King Kong is a 2005 monster movie and a remake of the 1933 film of the same name.
Directed, co-written and produced by Peter Jackson (The Lovely Bones; The Frighteners; Braindead; Bad Taste), the film stars Naomi Watts as Ann Darrow, Jack Black as Carl Denham, Adrien Brody as Jack Driscoll and, via motion capture, Andy Serkis as the title character. Serkis also played Lumpy, the galley chef on the SS Venture.
Set in 1932–1933 New York City and the nightmarish Skull Island, the film tells the story of an overly ambitious filmmaker who coerces his cast and hired ship crew to travel to mysterious Skull Island, where they encounter King Kong, a legendary giant gorilla. Captured, he is displayed in New York City, with tragic results.
The film’s budget climbed from an initial US$150 million to a record-breaking $207 million. The film was released on December 14, 2005, and made an opening of $50.1 million.
While the film performed lower than expectations, King Kong made domestic and worldwide grosses that eventually added up to $550 million, becoming the fourth-highest grossing film in Universal Pictures history. It also generated $100 million in DVD sales upon its home video release.
To tie-in with the release of Kong: Skull Island, the 2005 film is being re-released by Universal on Bl-ray, DVD and Digital HD on February 7, 2017.
- Audio commentary with co-writer/director Peter Jackson and co-writer/producer Philipa Boyen
- The Volkswagen Touareg & King Kong
- See More of NYC in “Wish You Were Here”
- 2006 Introductions by Peter Jackson
- Recreating the Eighth Wonder: The Making of King Kong
- Production Diaries
- Post Production Diaries
- Deleted Scenes with Introductions
- The Eighth Blunder of the World
- The Making of a Shot: The T-Rex Fight
- Skull Island: A Natural History
- Kong’s New York, 1933
- A Night in Vaudeville
- King Kong Homage
- Pre-Visualization Animatics
- Conceptual Design Video Galleries
- “The Present”
- WETA Collectibles
The film garnered generally positive reviews from film critics and appeared on several “top ten” lists for 2005, though some reviewers also criticized it for its 3 hour, 7 minute running time.
Peter Jackson was nine years old when he first saw the 1933 film and was in tears in front of the TV when Kong slipped off the Empire State Building. Aged twelve, he attempted to recreate the film using his parents’ Super 8mm film camera and a model of Kong made of wire and rubber with his mother’s fur coat for the hair but eventually gave up on the project.
King Kong eventually became his favourite film and was the primary inspiration for his decision to become a filmmaker as a teenager. He read books about the making of King Kong and collected memorabilia, as well as articles from Famous Monsters of Filmland. Jackson paid tribute to the 1933 film by including Skull Island as the origin of the zombie plague in his 1992 film Braindead.
During the filming of Jackson’s 1996 film The Frighteners, Universal Pictures was impressed with Jackson’s dailies and early visual effects footage. The studio was adamant to work with Jackson on his next project and, in late 1995, offered him the chance to direct a remake of the 1954 film Creature from the Black Lagoon. He turned down the offer, but Universal became aware of Jackson’s obsession with King Kong and subsequently offered him the opportunity to direct that remake.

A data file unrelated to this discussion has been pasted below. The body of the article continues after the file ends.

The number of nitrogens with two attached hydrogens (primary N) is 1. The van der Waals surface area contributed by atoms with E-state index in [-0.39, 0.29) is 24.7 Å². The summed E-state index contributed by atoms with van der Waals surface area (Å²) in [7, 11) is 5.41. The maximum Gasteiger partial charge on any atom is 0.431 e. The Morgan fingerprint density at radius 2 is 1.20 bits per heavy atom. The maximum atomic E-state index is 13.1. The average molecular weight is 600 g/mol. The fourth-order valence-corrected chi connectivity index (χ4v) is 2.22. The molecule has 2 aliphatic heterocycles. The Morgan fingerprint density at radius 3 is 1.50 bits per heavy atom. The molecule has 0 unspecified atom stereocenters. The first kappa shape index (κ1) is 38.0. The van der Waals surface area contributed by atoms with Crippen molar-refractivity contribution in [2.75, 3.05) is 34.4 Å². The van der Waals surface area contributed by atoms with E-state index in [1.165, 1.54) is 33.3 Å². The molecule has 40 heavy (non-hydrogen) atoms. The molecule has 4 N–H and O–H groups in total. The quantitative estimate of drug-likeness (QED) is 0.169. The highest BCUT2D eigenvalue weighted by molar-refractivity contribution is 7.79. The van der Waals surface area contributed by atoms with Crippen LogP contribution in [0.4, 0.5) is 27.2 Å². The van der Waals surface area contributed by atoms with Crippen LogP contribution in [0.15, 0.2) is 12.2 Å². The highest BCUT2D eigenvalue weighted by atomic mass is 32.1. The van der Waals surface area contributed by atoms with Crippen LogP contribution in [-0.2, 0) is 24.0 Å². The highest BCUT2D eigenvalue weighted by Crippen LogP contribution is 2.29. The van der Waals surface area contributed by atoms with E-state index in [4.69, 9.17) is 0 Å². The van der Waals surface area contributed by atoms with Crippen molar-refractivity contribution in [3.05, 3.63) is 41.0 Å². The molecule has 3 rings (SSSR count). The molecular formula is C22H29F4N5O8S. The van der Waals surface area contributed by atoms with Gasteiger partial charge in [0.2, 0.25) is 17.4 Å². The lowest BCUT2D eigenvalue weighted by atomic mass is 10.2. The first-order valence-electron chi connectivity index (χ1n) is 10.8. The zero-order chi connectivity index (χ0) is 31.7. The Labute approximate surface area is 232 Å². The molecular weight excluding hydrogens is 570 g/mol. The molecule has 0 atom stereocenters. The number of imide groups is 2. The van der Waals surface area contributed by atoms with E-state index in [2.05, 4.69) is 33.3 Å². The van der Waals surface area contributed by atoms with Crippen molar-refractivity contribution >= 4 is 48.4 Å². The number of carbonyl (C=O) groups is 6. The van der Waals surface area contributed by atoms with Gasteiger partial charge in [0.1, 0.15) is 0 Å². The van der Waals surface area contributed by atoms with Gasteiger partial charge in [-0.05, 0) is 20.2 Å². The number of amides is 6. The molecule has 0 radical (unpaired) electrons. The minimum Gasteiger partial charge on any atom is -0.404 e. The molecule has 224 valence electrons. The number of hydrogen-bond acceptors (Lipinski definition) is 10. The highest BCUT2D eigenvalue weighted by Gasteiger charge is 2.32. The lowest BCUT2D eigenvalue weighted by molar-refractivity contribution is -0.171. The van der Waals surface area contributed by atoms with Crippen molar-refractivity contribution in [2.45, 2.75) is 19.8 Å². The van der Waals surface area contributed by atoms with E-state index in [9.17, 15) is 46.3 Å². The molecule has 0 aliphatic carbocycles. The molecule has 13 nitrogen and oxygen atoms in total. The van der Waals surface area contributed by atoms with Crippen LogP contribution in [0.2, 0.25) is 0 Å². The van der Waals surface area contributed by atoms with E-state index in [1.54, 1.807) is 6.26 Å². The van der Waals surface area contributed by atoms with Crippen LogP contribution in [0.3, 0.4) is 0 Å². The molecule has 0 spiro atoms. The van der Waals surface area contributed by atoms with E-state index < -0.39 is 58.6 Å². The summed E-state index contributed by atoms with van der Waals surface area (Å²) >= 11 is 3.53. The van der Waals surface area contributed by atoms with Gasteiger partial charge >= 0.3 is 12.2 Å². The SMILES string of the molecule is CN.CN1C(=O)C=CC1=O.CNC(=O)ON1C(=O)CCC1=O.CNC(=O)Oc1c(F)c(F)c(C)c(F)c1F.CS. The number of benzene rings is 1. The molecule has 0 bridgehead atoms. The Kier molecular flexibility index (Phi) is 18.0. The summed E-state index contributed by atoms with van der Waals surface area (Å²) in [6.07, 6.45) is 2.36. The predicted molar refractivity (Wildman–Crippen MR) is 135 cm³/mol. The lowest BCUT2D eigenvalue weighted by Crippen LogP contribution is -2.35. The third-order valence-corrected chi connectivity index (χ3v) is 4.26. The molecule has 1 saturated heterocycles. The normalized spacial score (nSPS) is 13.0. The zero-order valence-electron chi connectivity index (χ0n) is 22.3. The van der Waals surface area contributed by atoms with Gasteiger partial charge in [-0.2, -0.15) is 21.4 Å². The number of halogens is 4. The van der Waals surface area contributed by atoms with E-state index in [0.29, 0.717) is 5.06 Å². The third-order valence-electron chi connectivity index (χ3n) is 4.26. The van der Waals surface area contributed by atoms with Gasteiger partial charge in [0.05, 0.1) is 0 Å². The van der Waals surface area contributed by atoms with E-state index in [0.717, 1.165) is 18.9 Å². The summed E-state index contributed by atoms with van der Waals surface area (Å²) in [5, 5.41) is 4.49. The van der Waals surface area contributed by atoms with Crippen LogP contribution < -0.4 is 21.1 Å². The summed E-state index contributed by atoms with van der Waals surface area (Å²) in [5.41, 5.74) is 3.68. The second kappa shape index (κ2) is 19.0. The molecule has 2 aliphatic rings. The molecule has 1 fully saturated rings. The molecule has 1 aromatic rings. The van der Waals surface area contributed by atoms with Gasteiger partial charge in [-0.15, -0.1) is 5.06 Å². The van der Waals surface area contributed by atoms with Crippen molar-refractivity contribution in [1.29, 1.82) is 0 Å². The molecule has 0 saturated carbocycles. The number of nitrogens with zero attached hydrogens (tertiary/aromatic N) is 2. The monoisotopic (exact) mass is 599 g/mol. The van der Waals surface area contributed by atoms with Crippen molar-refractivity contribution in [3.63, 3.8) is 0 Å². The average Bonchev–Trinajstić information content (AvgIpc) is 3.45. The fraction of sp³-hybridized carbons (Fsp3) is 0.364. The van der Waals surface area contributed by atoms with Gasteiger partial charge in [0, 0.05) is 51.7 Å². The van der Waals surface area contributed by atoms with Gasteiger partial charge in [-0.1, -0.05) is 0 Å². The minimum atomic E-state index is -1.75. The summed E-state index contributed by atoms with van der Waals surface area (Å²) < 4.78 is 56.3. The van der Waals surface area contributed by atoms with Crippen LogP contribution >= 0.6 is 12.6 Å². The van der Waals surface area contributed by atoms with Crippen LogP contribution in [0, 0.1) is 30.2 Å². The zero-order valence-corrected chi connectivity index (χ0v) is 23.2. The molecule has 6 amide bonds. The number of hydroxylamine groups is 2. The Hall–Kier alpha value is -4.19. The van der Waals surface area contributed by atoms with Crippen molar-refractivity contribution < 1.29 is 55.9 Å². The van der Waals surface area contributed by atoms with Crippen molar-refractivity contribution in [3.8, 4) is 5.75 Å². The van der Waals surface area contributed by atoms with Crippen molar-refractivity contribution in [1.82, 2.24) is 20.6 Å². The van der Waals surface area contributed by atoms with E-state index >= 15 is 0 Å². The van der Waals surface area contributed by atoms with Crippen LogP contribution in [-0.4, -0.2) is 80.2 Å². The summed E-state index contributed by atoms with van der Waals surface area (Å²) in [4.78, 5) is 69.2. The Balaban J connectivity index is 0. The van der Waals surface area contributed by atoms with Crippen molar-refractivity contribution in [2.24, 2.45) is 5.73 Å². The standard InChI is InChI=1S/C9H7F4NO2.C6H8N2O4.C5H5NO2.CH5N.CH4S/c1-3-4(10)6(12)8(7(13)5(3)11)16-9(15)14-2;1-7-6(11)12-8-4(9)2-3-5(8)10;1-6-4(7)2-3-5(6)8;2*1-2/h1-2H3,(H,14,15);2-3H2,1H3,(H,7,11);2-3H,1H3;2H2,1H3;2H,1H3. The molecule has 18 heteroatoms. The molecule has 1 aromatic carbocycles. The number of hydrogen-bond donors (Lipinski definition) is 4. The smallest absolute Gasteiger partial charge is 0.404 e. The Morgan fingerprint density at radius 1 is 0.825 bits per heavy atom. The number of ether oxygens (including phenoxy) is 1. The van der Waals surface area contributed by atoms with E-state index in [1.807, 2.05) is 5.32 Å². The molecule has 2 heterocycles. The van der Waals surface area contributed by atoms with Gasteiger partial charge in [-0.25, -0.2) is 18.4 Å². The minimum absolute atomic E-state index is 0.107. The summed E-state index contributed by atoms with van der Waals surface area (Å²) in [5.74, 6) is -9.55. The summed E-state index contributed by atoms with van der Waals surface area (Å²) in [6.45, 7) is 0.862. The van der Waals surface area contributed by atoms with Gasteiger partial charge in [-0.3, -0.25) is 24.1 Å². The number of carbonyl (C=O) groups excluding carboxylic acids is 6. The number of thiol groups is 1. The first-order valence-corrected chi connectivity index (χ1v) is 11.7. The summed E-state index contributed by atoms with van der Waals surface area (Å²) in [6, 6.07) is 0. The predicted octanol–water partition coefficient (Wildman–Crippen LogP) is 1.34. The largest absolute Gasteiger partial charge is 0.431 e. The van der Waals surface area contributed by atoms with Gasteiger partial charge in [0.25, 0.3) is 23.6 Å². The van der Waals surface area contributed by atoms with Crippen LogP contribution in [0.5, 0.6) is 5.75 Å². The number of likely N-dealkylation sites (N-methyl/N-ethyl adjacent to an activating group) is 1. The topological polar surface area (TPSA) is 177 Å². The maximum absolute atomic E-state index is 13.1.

The studio did not have to worry of lawsuits concerning the film rights from RKO Pictures (the studio behind the 1933 film) because the King Kong character is held in the public domain. Jackson initially turned down the King Kong offer, but he “quickly became disturbed by the fact that someone else would take it over,” Jackson continued, “and make it into a terrible film; that haunted me and I eventually said yes to Universal.”
In the autumn of 1932, at the height of the Great Depression in New York City, Ann Darrow has lost her job as a vaudeville actress but is hired by troubled filmmaker Carl Denham to act in his new film. Ann signs on when she learns her favourite playwright, Jack Driscoll, is the screenwriter.
As their tramp steamer, SS Venture sails to the mysterious Skull Island, Ann and Jack fall in love. Captain Englehorn begins to have second thoughts following the fears of his crew about Skull Island and its strange creatures that have evolved apart from the outside world.
Deep in the southern seas, the Venture receives a radio message from its owners informing Englehorn about an arrest warrant for Carl and instructing him to divert to Rangoon. Despite his attempt to turn around, the ship is lost in fog and runs aground on rocks encircling Skull Island.
Carl and his crew explore the island to film and are attacked by vicious natives. The sound technician and one of the sailors are killed, and Jack is knocked unconscious. Ann screams as she is captured, and a roar beyond the wall responds. The matriarch of the tribe vows to sacrifice her to “Kong”, a 25 feet tall gorilla…
“King Kong deserves the curiously polarized reviews it’s been getting. The good stuff is great beyond my wildest, most blatantly unrealistic hopes. The bad stuff sucks beyond my most churlish, mean-spirited worries. On the balance, it manages to be a mediocre film even though there’s next to nothing mediocre about it.” 1000 Misspent Hours
“In the original, Fay Wray came to sympathize with the beast. But Watts plays Ann as a seductress, consciously leading the big lug on. Suffice it to say that King Kong has lost its divine innocence. And our response to the ape’s doom, once touched by authentic tragedy, is now marked by relief that this wretchedly excessive movie is finally over.” Time magazine
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